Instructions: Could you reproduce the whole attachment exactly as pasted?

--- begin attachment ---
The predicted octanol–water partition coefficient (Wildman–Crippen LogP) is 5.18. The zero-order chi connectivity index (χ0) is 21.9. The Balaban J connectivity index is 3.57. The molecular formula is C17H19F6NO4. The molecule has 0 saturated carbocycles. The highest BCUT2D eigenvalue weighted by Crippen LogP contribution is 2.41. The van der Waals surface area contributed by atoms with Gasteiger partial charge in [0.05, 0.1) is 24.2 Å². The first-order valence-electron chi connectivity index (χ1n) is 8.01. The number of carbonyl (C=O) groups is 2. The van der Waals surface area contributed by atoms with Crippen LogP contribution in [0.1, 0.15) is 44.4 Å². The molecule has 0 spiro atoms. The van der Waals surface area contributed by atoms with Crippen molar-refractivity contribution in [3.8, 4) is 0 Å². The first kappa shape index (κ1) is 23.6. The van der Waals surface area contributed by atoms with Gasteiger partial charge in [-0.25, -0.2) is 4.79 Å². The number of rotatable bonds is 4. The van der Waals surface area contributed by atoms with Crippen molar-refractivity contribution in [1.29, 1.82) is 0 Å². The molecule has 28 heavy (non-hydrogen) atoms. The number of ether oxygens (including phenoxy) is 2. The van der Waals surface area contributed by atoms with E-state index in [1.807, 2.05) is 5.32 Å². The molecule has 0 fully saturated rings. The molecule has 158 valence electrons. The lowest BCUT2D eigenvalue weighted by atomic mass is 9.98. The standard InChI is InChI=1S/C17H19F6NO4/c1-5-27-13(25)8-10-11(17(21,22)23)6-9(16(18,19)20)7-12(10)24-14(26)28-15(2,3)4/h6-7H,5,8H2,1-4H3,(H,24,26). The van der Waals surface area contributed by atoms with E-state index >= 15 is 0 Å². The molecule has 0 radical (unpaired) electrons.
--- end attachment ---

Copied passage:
The predicted octanol–water partition coefficient (Wildman–Crippen LogP) is 5.18. The zero-order chi connectivity index (χ0) is 21.9. The Balaban J connectivity index is 3.57. The molecular formula is C17H19F6NO4. The molecule has 0 saturated carbocycles. The highest BCUT2D eigenvalue weighted by Crippen LogP contribution is 2.41. The van der Waals surface area contributed by atoms with Gasteiger partial charge in [0.05, 0.1) is 24.2 Å². The first-order valence-electron chi connectivity index (χ1n) is 8.01. The number of carbonyl (C=O) groups is 2. The van der Waals surface area contributed by atoms with Crippen LogP contribution in [0.1, 0.15) is 44.4 Å². The molecule has 0 spiro atoms. The van der Waals surface area contributed by atoms with Crippen molar-refractivity contribution in [3.8, 4) is 0 Å². The first kappa shape index (κ1) is 23.6. The van der Waals surface area contributed by atoms with Gasteiger partial charge in [-0.25, -0.2) is 4.79 Å². The number of rotatable bonds is 4. The van der Waals surface area contributed by atoms with Crippen molar-refractivity contribution in [1.29, 1.82) is 0 Å². The molecule has 28 heavy (non-hydrogen) atoms. The number of ether oxygens (including phenoxy) is 2. The van der Waals surface area contributed by atoms with E-state index in [1.807, 2.05) is 5.32 Å². The molecule has 0 fully saturated rings. The molecule has 158 valence electrons. The lowest BCUT2D eigenvalue weighted by atomic mass is 9.98. The standard InChI is InChI=1S/C17H19F6NO4/c1-5-27-13(25)8-10-11(17(21,22)23)6-9(16(18,19)20)7-12(10)24-14(26)28-15(2,3)4/h6-7H,5,8H2,1-4H3,(H,24,26). The van der Waals surface area contributed by atoms with E-state index >= 15 is 0 Å². The molecule has 0 radical (unpaired) electrons.